- Selling the Tudor Monarchy: Authority and Image in 16th-Century England by Kevin Sharpe
Yale, 588 pp, £30.00, April 2009, ISBN 978 0 300 14098 9
The recent fuss over the fifth centenary of Henry VIII’s coronation (we will all be heartily sick of him by the end of 2009) has concealed the real surprise in the Tudor achievement: the rebranding of a failed cross-channel state as an island kingdom. In 1485, Henry’s father seized power in what had once been an example to all Europe of how to centralise government in a monarchy. The example had been set by the Anglo-Saxon monarchs of Wessex, who with the help of the Church manufactured a national fiction called England, only to have their achievement hijacked by a shrewd representative of Scandinavian carpet-baggers, William of Normandy. William’s Angevin successors then created a power of continent-wide importance, an Anglo-French polity that represented these islands’ best effort yet at European integration; but it had fallen apart three times: successively in the 13th, 14th and 15th centuries. On the two occasions when competent and ruthless kings rebuilt it (Edward III, then Henry V), infuriatingly self-indulgent kings lost it (Richard II, then Henry VI). The uselessness of the two latter monarchs had led to their murder by ambitious would-be replacements; nobility had been so unimpressed by the victims’ performance on the throne that they stood aside and let the assassinations happen.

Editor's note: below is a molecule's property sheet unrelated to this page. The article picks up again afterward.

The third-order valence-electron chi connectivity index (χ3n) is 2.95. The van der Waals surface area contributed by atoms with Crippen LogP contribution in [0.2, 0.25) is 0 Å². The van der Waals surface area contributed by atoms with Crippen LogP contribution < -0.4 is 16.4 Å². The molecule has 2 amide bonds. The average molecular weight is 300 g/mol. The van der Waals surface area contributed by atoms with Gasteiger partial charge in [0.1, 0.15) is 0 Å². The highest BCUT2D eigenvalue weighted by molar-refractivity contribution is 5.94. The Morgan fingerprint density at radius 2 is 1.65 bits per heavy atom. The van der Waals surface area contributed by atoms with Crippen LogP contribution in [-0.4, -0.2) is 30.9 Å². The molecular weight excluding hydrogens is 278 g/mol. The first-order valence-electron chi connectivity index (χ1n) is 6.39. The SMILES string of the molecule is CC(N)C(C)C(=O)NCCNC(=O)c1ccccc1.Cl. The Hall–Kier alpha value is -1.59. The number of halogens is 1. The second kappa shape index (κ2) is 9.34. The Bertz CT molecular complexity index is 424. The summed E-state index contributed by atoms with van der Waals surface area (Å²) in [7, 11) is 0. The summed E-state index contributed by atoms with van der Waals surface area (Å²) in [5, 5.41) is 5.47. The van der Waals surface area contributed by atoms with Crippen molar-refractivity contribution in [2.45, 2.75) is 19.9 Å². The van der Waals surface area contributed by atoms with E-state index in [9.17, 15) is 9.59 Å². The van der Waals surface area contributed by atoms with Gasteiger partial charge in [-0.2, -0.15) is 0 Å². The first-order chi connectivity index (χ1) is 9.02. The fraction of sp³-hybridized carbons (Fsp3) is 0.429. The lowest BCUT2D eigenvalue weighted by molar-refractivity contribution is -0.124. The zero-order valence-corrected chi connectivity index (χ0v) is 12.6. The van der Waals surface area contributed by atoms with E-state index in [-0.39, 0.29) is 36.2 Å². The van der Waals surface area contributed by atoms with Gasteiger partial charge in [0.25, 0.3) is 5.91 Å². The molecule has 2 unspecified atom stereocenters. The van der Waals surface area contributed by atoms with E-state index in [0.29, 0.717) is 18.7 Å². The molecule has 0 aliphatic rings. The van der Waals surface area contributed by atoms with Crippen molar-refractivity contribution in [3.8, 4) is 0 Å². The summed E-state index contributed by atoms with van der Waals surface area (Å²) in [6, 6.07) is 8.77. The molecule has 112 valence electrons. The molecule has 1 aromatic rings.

Henry VI did rather better after death than Richard II, because ordinary Englishmen were perplexed by his frequent insanity (and wetness when occasionally sane), and then shocked at his unnecessarily sticky end. They decided that all this could be explained only if he was a saint. St Henry was an asset that the Tudors were not slow to exploit when they succeeded the two Yorkist brothers whose family was responsible for Henry’s murder. Tudors rather than Henry VI gave us that incomparable monument of late medieval English Gothic, King’s College chapel, but the Protestant Reformation made it difficult to exploit a royal saintly cult. After some spirited ceremonial experiments in the opening months of the reign of Henry VIII’s son Edward, another boy-king who was the sixth of his name, Henry was allowed to fade away, remembered only in the grateful public prayers of his beneficiaries on King’s Parade.